With all congenital hemangiomas, patients will present with a solitary lesion at birth. Some case reports show a slight male predominance. Patients with all subtypes of congenital hemangiomas are typically asymptomatic. However, there have been reports of pain in half of patients with the NICH subtype.
All subtypes are thought to be due to underlying activating mutation in the GNAQ gene. There have been no associations as of yet with any other conditions.
D18.00 – Hemangioma unspecified site
32361000119104 – Congenital hemangioma
Differential Diagnosis & Pitfalls
- Infantile hemangioma – Typically not present at birth. Infantile hemangiomas demonstrate rapid growth after birth, whereas congenital hemangiomas do not. Infantile hemangioma will demonstrate GLUT-1 positivity on histopathology. Congenital hemangioma will be negative.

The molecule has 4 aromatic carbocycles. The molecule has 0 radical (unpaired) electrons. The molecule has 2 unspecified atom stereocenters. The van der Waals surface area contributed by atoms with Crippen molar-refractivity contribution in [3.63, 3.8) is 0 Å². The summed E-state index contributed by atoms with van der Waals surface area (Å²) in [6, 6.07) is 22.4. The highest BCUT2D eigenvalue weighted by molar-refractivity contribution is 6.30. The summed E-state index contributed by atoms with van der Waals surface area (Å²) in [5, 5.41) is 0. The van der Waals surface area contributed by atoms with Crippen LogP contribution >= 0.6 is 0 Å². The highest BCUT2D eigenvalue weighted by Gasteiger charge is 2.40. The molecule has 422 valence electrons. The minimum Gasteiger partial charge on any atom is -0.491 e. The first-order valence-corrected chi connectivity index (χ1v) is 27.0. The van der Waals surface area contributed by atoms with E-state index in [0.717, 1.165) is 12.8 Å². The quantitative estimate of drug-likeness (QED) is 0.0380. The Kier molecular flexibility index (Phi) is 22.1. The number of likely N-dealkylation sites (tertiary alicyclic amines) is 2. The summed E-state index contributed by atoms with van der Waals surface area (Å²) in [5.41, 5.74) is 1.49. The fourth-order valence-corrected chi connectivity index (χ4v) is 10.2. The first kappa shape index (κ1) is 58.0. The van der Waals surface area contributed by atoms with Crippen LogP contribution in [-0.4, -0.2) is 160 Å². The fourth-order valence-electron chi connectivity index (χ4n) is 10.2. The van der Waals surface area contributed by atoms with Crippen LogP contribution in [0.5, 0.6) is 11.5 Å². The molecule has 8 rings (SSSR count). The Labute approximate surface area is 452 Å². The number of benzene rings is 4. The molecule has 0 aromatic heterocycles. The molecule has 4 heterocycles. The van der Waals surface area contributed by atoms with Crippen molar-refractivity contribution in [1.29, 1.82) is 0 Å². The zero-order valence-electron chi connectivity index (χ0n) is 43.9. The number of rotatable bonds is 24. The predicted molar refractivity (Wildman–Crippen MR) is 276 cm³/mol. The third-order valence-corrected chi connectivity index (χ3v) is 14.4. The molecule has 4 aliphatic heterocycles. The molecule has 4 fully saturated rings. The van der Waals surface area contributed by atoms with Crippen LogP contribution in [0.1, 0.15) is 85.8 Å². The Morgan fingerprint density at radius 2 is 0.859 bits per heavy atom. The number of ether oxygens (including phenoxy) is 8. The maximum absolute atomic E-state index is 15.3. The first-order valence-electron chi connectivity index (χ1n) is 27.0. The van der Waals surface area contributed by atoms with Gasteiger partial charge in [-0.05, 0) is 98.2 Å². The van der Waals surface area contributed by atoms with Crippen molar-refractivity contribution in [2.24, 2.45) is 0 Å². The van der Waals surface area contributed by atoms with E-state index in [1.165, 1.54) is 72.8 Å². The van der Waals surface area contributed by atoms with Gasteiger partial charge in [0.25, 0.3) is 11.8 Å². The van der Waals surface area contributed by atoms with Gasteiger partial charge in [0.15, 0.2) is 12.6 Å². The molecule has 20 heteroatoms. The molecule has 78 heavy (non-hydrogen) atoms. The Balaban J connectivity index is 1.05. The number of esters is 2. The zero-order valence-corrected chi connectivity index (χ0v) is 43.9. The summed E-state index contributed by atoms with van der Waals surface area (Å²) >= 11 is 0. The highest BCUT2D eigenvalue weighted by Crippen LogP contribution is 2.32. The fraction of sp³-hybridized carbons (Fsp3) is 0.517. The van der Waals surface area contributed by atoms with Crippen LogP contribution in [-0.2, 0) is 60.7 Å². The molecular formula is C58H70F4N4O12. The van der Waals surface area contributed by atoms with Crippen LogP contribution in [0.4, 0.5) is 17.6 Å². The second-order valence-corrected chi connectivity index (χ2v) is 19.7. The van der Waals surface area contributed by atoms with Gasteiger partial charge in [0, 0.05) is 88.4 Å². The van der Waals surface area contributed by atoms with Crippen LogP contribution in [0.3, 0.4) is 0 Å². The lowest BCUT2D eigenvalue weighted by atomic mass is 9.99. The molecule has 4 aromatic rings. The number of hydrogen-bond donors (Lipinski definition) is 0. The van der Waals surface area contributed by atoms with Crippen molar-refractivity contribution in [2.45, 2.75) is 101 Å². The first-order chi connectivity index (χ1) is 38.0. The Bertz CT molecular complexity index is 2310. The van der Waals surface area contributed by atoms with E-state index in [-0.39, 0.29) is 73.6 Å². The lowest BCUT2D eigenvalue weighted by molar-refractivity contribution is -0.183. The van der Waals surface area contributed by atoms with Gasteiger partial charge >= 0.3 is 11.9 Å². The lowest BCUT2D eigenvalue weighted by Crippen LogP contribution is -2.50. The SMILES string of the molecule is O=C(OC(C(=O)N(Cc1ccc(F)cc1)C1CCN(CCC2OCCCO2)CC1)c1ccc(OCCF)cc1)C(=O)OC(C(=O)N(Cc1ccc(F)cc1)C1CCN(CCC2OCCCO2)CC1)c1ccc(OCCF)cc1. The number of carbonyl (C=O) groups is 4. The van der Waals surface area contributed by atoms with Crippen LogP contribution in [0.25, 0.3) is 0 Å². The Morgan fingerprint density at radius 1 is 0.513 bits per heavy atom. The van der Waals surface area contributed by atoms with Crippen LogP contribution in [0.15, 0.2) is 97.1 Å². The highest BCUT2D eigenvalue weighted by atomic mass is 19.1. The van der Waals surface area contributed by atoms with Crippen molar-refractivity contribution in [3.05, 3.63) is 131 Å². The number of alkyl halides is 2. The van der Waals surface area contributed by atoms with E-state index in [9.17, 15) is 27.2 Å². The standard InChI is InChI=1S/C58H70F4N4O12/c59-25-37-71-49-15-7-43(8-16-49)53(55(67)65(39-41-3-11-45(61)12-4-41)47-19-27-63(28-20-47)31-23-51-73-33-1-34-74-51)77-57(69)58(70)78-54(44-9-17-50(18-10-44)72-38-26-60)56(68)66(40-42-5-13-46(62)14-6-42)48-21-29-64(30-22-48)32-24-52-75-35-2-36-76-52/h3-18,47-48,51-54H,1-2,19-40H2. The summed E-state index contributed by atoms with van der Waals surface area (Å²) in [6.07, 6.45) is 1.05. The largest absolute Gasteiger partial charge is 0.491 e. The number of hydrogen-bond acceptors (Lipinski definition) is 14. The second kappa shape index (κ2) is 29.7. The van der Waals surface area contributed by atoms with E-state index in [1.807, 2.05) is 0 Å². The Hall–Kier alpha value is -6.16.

- Tufted angioma – Can present at birth or during infancy. It will present as a firm, violaceous plaque or papule with overlying hair.
- Kaposiform hemangioendothelioma – Present at birth or during childhood as a firm, subcutaneous mass resembling a raised ecchymosis. This is frequently associated with the Kasabach-Merritt phenomenon whereby patients will exhibit severe thrombocytopenia and coagulopathy.
- Vascular malformation (venous or arteriovenous) – These can be present at birth and will be soft and compressible. They additionally stain negative for Wilms tumor protein-1 (WT-1), whereas congenital hemangiomas will stain positive.
- Pyogenic granuloma – Congenital forms have been reported; this may be multifocal.